Scientists can now turn on or off the enzymes responsible for processing starchy foods into sugars in the human digestive system, a finding they believe will allow them to better control those processes in people with type 2 diabetes and obesity.
Bruce Hamaker, a professor of food science and director of the Whistler Center for Carbohydrate Research at Purdue Univ., says the four small intestine enzymes, called alpha-glucosidases, are responsible for generating glucose from starch digestion. Each enzyme functions differently, breaking down starches into different sugars at different rates. Someone missing one or more of those enzymes creates glucose improperly.
Influx of glucose to the blood increases insulin release from the pancreas, which allows the body to remove the sugar. When the body's tissues cannot respond well to insulin, the blood sugar is not lowered, a situation seen in type 2 diabetics. Even in non-diabetics, excess sugars not burned by the body as energy may be stored as fat, an issue for people prone to obesity.
"In diabetics, you don't want this roller coaster of blood-glucose levels. Their bodies can't regulate glucose that well," Hamaker says. "If you can selectively inhibit these enzymes, it opens up the possibility of moderating glucose to the body as well as directing glucose release into different parts of the small intestines for certain physiologic responses."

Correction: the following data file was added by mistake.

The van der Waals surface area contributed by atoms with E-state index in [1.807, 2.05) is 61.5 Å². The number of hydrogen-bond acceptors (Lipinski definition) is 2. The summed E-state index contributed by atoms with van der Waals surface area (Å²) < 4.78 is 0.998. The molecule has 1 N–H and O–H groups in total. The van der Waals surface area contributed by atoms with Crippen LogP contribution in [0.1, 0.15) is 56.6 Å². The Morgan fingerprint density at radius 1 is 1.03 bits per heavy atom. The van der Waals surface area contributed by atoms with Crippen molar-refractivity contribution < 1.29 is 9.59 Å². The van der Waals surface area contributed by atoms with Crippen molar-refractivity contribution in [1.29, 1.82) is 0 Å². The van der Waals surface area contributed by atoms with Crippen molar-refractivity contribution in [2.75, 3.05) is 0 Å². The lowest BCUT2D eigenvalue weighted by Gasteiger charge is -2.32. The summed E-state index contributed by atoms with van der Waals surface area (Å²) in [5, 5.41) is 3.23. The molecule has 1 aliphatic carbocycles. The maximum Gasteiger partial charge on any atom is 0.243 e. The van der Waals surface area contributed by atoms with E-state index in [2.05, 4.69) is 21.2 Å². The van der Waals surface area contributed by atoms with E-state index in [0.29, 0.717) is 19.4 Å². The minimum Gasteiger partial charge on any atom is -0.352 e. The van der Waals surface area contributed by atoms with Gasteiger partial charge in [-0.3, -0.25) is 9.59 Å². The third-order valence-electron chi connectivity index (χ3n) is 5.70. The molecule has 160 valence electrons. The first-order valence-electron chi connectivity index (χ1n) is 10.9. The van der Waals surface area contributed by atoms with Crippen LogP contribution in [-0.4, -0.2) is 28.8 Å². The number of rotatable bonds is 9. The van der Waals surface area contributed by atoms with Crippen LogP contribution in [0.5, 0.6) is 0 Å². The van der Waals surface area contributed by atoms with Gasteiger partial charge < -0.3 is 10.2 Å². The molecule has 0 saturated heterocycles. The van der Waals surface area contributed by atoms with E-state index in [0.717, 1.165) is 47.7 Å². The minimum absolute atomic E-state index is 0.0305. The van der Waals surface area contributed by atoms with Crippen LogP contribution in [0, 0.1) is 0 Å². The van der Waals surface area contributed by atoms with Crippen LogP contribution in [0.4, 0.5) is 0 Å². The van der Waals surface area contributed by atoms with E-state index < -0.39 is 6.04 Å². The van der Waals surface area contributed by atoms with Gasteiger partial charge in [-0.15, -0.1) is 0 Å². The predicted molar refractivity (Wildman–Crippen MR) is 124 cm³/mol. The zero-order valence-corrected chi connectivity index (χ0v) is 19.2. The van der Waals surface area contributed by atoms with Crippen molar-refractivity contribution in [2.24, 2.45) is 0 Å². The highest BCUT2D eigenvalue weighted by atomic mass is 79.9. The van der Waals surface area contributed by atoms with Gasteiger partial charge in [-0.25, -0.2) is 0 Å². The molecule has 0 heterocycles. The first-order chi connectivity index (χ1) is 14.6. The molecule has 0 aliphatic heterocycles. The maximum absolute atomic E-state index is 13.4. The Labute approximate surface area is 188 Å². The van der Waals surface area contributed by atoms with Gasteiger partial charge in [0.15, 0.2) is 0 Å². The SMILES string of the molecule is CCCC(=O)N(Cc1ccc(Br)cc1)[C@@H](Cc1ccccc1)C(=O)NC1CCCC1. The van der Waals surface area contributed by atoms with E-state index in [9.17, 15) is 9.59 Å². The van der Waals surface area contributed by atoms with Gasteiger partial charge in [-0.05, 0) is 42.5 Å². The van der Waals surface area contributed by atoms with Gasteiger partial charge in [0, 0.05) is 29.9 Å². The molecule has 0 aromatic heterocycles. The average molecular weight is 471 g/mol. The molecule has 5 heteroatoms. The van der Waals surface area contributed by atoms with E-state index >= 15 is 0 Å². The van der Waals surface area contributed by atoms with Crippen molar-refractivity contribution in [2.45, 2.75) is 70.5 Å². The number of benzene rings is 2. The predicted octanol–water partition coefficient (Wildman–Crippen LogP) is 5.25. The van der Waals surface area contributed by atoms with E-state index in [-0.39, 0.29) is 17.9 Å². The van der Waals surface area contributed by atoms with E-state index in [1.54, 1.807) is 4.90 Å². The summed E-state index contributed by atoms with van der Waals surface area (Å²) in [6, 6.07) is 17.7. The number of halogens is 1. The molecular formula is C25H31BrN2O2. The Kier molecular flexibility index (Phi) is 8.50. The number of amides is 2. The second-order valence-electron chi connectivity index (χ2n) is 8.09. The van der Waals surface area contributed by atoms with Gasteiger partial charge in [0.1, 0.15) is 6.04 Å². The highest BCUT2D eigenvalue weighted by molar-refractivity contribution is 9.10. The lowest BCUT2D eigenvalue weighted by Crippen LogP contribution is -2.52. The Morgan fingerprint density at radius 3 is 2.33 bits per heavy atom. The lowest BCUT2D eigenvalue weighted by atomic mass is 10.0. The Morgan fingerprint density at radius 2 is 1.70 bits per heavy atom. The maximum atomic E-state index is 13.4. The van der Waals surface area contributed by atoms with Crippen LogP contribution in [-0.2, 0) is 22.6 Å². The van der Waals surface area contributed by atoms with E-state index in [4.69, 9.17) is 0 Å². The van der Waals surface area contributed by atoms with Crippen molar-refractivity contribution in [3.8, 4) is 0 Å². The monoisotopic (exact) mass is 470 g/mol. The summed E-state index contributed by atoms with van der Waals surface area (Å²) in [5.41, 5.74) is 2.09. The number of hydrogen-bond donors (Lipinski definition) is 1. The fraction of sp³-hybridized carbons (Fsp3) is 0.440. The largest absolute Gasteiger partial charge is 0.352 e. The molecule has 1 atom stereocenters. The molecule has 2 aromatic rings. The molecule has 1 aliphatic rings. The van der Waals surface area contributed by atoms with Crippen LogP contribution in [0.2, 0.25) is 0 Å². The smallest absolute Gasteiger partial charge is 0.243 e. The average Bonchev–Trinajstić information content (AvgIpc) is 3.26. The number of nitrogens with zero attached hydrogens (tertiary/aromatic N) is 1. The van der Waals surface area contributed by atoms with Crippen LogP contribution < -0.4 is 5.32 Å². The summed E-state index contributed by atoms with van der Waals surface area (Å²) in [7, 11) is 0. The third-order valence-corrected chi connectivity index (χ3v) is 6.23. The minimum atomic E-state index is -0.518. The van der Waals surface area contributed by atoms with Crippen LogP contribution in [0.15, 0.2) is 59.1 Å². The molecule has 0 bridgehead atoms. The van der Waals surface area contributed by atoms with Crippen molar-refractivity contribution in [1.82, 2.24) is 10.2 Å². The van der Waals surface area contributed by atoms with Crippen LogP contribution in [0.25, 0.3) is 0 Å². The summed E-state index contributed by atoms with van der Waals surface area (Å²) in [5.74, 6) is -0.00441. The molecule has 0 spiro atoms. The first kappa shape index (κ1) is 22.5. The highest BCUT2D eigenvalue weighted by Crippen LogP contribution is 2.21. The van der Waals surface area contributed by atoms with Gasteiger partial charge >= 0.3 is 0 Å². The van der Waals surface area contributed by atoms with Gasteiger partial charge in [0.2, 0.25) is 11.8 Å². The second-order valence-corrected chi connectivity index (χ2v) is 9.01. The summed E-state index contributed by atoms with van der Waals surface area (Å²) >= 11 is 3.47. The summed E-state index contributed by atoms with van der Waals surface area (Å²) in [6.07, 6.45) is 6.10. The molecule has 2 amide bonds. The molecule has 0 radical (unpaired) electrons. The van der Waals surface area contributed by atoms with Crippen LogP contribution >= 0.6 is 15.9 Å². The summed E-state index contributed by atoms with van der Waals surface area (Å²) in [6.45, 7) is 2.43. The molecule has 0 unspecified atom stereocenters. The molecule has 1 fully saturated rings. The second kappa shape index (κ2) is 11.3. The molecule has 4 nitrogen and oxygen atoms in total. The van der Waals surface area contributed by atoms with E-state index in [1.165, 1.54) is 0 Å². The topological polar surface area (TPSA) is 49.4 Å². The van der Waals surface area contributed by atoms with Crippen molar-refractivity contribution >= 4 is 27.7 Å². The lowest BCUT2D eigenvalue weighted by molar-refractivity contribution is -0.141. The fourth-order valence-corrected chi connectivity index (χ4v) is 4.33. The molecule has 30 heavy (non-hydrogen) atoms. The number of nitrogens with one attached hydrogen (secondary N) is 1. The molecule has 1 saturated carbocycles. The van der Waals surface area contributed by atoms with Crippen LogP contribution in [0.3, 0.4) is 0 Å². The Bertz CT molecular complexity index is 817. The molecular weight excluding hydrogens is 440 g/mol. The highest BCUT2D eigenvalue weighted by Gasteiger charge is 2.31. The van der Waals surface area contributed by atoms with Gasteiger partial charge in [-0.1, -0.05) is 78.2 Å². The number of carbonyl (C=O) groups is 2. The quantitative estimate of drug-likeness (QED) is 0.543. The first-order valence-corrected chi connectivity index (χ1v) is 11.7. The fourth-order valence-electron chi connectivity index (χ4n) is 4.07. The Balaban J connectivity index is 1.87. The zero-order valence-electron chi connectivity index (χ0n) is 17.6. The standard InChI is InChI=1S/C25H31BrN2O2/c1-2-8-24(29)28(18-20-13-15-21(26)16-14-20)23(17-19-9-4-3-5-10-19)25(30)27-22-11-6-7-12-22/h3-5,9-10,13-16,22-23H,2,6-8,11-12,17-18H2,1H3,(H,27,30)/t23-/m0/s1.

Hamaker and Mario Pinto, vice president for research at Simon Fraser Univ. in Vancouver, members of a starch research consortium, led the study. Their results were published in the Journal of Biological Chemistry.
Hamaker's group did the inhibition studies on starch degradation products and the alpha-glucosidase enzymes, provided by other members of the consortium, in a simulated gastrointestinal tract system. The inhibitors, developed in Pinto's laboratory, were able to selectively inhibit the enzymes, a process they have called "toggling," and could lead to several solutions for diabetics or those prone to obesity.
"We could provide the missing enzymes or develop new starches that will digest properly with the enzymes they do have," Pinto says. "It's all about control and using the molecular information we have to control those enzymes."
Hamaker and Pinto say they will next work to understand how the inhibitors control the intestinal enzymes and refine their understanding of when and where the enzymes should be controlled for the best results.
The U.S. Department of Agriculture funded Hamaker's portion of the research. The Canadian Institute of Health Research funded Pinto's work.